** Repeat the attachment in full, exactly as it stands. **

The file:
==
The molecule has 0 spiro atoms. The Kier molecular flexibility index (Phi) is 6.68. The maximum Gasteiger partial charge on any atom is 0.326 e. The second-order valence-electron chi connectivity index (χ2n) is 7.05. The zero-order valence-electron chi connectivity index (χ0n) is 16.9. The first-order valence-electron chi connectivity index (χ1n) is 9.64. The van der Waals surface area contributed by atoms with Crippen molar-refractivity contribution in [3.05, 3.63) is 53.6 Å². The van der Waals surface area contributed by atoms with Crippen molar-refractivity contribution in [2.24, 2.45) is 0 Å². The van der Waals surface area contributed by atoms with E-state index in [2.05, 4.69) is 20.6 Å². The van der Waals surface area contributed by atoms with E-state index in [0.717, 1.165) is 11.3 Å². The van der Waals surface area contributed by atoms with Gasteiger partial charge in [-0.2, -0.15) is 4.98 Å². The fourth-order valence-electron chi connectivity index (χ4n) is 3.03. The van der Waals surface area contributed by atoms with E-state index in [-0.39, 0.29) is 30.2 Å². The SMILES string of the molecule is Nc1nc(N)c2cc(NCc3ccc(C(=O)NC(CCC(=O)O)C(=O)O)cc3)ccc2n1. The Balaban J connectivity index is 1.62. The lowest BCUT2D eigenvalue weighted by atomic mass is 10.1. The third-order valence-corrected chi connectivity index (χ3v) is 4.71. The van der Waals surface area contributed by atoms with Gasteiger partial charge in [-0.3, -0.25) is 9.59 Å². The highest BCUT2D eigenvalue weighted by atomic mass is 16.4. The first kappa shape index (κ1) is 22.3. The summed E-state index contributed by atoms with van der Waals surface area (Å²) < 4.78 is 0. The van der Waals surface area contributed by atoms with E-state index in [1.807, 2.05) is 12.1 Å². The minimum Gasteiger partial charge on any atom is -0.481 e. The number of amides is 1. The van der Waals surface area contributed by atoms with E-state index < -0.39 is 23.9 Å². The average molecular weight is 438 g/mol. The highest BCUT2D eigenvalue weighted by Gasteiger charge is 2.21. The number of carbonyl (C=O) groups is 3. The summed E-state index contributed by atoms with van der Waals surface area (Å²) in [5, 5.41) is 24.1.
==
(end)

The molecule has 0 spiro atoms. The Kier molecular flexibility index (Phi) is 6.68. The maximum Gasteiger partial charge on any atom is 0.326 e. The second-order valence-electron chi connectivity index (χ2n) is 7.05. The zero-order valence-electron chi connectivity index (χ0n) is 16.9. The first-order valence-electron chi connectivity index (χ1n) is 9.64. The van der Waals surface area contributed by atoms with Crippen molar-refractivity contribution in [3.05, 3.63) is 53.6 Å². The van der Waals surface area contributed by atoms with Crippen molar-refractivity contribution in [2.24, 2.45) is 0 Å². The van der Waals surface area contributed by atoms with E-state index in [2.05, 4.69) is 20.6 Å². The van der Waals surface area contributed by atoms with E-state index in [0.717, 1.165) is 11.3 Å². The van der Waals surface area contributed by atoms with Gasteiger partial charge in [-0.2, -0.15) is 4.98 Å². The fourth-order valence-electron chi connectivity index (χ4n) is 3.03. The van der Waals surface area contributed by atoms with E-state index in [-0.39, 0.29) is 30.2 Å². The SMILES string of the molecule is Nc1nc(N)c2cc(NCc3ccc(C(=O)NC(CCC(=O)O)C(=O)O)cc3)ccc2n1. The Balaban J connectivity index is 1.62. The lowest BCUT2D eigenvalue weighted by atomic mass is 10.1. The third-order valence-corrected chi connectivity index (χ3v) is 4.71. The van der Waals surface area contributed by atoms with Gasteiger partial charge in [-0.3, -0.25) is 9.59 Å². The highest BCUT2D eigenvalue weighted by atomic mass is 16.4. The first kappa shape index (κ1) is 22.3. The summed E-state index contributed by atoms with van der Waals surface area (Å²) < 4.78 is 0. The van der Waals surface area contributed by atoms with E-state index in [1.807, 2.05) is 12.1 Å². The minimum Gasteiger partial charge on any atom is -0.481 e. The number of amides is 1. The van der Waals surface area contributed by atoms with E-state index < -0.39 is 23.9 Å². The average molecular weight is 438 g/mol. The highest BCUT2D eigenvalue weighted by Gasteiger charge is 2.21. The number of carbonyl (C=O) groups is 3. The summed E-state index contributed by atoms with van der Waals surface area (Å²) in [5, 5.41) is 24.1.